Friday, September 10, 2010

Fish Out of Water

Fish Out of Water

You're a fish out of water, flopping on dry land.
Your lungs ache with the effort it takes just to sigh
And it seems like a chore to keep breathing all day.
There's nothing easy here, no matter what you try.
Your awkward feet and elbows are always in the way.
There's nowhere to hide from the gawkers who stare
like you're some oozing, reeking aliens stray.
Nobody looks like you or wears clothes like you wear.
If blending in could just be bought, you'd gladly pay.
Despite your discomfort, you know people don't die
Just from being out of place, but then again you may.
You can't seem to leave although you don't know why.
So, confused and uneasy, you seem destined to stay
A fish out of water, flopping on dry land.
In Honduras once--sometimes twice--a year
Hundreds of fish rain down from the sky.
They're all the same species, which doesn't live near.
Call it an unexplainable phenomenon--it's still dinner to fry.
The people say it's a miracle wrought by a saint
Who prayed three days and nights for food for the poor.
as an explanation, the story's , well, quaint,
But if it's not true, what are fish falling for?
So you're a fish out of water, flopping on dry land.
Maybe you're just a freak, more weird than rare.
You feel like an oddball, and I understand,
But you might just be a miracle, an answer to someone's prayer.

Fish out of water

Monday, September 6, 2010

"In my mind . . .'

Last night during a big serious family discussion about changing some of our patterns, I said to Brianna, 11, "I think maybe the good mother you see in your mind doesn't discipline at all."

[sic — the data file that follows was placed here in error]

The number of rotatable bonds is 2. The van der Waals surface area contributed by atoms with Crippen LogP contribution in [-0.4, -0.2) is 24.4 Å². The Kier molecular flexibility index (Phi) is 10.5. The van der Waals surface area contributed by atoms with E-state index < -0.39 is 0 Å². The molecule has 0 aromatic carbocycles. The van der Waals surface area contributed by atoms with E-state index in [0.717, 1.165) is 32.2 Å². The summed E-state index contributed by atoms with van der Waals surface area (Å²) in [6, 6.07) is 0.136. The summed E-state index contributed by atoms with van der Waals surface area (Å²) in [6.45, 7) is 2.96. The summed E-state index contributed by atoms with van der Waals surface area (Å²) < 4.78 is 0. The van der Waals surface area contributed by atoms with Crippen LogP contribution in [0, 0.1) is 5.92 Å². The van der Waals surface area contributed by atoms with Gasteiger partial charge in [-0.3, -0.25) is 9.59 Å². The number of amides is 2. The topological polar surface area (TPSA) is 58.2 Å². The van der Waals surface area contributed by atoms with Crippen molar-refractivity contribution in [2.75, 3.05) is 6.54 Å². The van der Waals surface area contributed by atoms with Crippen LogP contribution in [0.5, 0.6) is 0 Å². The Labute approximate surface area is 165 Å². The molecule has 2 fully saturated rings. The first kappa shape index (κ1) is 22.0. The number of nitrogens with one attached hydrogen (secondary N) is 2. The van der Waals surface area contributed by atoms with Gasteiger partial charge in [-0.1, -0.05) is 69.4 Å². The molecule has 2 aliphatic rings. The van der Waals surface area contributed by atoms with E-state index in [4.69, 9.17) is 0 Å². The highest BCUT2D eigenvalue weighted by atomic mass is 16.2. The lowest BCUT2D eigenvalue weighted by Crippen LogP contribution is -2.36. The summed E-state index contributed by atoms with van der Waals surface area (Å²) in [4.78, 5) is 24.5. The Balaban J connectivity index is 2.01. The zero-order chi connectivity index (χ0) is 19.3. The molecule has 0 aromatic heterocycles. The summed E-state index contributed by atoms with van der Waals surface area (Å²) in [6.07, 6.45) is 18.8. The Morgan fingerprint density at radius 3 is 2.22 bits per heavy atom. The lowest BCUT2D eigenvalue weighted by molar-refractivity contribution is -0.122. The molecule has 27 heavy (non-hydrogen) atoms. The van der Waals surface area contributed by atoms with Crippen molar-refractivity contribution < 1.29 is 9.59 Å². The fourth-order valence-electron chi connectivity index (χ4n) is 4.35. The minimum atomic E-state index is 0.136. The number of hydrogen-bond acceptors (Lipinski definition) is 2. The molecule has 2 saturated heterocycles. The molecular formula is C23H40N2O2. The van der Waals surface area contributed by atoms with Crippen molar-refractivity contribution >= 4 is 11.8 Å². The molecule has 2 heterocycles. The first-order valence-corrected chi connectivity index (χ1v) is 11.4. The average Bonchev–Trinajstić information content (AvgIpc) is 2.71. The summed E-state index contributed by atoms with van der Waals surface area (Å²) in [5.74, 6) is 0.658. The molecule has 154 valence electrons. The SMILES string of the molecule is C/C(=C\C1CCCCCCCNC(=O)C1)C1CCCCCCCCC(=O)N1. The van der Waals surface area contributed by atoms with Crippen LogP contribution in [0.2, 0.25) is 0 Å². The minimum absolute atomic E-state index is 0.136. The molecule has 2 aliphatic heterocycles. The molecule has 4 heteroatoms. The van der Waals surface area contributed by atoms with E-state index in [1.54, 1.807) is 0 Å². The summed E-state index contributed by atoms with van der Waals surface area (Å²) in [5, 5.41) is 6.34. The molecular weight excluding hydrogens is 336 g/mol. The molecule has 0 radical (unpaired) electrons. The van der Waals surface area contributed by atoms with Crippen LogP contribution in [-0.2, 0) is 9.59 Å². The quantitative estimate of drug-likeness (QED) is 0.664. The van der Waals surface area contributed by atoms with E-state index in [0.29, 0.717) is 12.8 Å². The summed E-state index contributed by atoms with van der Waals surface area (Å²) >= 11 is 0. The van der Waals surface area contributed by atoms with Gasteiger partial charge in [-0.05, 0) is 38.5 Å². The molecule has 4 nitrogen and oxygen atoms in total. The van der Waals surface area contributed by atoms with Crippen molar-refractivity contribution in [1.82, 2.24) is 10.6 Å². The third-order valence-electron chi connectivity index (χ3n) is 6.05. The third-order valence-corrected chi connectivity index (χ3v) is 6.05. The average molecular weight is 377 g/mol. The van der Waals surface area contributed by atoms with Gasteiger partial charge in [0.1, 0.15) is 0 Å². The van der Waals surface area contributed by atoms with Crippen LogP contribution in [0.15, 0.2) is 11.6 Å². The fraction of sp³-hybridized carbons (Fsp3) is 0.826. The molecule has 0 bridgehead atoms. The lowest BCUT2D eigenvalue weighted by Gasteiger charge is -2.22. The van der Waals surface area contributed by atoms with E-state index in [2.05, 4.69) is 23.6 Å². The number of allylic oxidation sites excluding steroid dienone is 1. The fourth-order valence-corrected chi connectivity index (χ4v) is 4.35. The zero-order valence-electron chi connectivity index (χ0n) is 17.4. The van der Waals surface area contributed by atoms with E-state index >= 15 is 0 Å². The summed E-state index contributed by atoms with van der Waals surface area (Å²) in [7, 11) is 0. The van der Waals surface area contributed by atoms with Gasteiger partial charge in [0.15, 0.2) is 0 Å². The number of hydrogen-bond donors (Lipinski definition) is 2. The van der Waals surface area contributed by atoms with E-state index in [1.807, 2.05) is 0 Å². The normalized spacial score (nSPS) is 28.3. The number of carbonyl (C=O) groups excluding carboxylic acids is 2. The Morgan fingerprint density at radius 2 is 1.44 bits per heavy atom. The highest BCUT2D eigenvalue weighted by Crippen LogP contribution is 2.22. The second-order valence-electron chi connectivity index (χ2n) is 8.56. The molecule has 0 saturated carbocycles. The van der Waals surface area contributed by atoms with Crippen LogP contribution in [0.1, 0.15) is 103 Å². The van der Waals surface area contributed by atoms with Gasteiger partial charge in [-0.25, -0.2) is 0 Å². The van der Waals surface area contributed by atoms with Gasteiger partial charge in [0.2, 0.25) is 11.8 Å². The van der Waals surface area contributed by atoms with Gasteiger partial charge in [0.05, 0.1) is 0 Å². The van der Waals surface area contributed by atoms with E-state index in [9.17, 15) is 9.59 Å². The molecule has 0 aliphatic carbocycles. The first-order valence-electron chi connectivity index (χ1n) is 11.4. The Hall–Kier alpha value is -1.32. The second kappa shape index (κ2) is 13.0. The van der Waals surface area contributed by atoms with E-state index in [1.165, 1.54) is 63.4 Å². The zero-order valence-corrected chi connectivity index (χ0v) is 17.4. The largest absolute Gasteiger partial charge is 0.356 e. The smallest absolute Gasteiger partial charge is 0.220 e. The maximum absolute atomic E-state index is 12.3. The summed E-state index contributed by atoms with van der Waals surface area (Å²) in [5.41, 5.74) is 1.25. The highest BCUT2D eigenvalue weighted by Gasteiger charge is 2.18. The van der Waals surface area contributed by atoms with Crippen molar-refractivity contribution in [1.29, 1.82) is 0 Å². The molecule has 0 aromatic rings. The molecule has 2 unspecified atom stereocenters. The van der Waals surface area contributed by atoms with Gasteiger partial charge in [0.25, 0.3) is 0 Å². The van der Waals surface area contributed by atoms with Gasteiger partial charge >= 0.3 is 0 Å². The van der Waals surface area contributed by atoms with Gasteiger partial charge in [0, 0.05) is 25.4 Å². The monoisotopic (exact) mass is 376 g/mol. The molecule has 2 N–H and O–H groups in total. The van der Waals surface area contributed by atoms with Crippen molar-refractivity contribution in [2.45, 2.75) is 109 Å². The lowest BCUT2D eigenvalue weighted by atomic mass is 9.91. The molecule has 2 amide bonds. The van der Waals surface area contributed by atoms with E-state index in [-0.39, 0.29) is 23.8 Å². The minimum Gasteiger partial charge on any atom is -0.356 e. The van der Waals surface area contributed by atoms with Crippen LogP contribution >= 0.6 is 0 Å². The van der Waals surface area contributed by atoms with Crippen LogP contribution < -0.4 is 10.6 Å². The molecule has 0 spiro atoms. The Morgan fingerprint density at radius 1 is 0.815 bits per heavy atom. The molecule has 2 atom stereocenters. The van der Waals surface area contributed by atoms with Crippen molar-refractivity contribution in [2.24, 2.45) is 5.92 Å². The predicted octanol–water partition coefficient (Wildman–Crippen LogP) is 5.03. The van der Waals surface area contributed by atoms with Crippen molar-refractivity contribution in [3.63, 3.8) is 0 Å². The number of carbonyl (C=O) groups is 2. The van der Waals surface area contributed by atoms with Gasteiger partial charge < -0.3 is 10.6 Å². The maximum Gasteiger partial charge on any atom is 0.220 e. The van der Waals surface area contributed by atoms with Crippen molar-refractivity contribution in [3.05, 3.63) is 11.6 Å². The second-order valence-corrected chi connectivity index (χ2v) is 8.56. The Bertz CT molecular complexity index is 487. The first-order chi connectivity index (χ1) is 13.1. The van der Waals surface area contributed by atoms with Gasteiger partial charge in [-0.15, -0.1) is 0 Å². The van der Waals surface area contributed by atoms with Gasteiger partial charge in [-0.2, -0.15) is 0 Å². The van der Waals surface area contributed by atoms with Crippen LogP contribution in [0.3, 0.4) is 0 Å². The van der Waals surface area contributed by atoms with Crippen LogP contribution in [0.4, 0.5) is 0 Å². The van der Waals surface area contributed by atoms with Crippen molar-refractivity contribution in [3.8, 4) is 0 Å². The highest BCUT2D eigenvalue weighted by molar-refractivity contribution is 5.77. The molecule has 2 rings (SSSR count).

"Well of course not, Mom. In my mind, I never do anything that needs to be disciplined! In my mind, I never do anything wrong!"

Last week, Brianna said, "I can't wait to tell Mark that I'm learning Latin. I'm going to walk up to him and say, . . . Oh, I forgot--I don't actually know how to say anything yet."

Settling into the fall semester. I am teaching at El Centro as usual, but ended up with ESL reading and Listening/speaking and A NON-ESL class! I picked up a developmental reading class, which I am actually thoroughly enjoying. I got very lucky and have a small group of highly-motivated students with several older students. (Rather than the frequent dev. rdng. scenario of a room full of recent high-school-graduates who still act like they are in high school.)
Brianna is taking a full load at our homeschool co-op for her 6th grade year: Bible-based writing, life science, math, texas history, clay, latin, and creative writing. We may end up dropping something--we'll see how our pattern-changing goes the next 2 weeks. So she's in class from 8:30 to 3:30 on Tuesdays, then goes home with her best friend. They swim and find interesting creatures outside and do their homework for texas history and life science. They are also learning calligraphy. Their house actually has a schoolroom--quite different from our current living situation, so Brianna also gets quite a bit of other homework done there. She spends Tuesday night and wednesday night there. Then we meet up at co-op at 9;30 on Thursday. During at least one of Brianna's classes, I work with her friend one-on-one on some issues with dyslexia and dyscalculia. We head home by about 1:00 on Thursdays. Now I just need to figure out a plan to get Brie out of our house on Mondays and Fridays so that those can be at least half as productive as the middle of the week. She is so remarkable, and this is our year to correct some things we wish we had done better. Hopefully we will find our way into more and more things that work for us as we all learn the art of self-discipline and persistence and allow each experience to shape us more into His likeness.